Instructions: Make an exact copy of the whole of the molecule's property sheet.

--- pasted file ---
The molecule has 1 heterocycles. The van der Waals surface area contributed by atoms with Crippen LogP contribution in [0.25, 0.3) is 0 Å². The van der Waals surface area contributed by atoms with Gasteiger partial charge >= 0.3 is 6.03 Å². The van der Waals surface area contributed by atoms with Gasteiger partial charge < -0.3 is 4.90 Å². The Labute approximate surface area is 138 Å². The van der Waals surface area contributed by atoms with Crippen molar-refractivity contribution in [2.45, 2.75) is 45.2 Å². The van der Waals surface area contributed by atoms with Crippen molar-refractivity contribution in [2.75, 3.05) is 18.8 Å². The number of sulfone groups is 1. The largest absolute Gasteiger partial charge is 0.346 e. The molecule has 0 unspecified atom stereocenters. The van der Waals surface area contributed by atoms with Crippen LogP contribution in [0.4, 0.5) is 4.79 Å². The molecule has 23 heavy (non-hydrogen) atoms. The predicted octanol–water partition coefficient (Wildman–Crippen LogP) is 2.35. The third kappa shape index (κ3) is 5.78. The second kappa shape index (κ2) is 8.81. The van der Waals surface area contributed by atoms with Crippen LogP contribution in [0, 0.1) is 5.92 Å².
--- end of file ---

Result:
The molecule has 1 heterocycles. The van der Waals surface area contributed by atoms with Crippen LogP contribution in [0.25, 0.3) is 0 Å². The van der Waals surface area contributed by atoms with Gasteiger partial charge >= 0.3 is 6.03 Å². The van der Waals surface area contributed by atoms with Gasteiger partial charge < -0.3 is 4.90 Å². The Labute approximate surface area is 138 Å². The van der Waals surface area contributed by atoms with Crippen molar-refractivity contribution in [2.45, 2.75) is 45.2 Å². The van der Waals surface area contributed by atoms with Crippen molar-refractivity contribution in [2.75, 3.05) is 18.8 Å². The number of sulfone groups is 1. The largest absolute Gasteiger partial charge is 0.346 e. The molecule has 0 unspecified atom stereocenters. The van der Waals surface area contributed by atoms with Crippen LogP contribution in [0.4, 0.5) is 4.79 Å². The molecule has 23 heavy (non-hydrogen) atoms. The predicted octanol–water partition coefficient (Wildman–Crippen LogP) is 2.35. The third kappa shape index (κ3) is 5.78. The second kappa shape index (κ2) is 8.81. The van der Waals surface area contributed by atoms with Crippen LogP contribution in [0, 0.1) is 5.92 Å².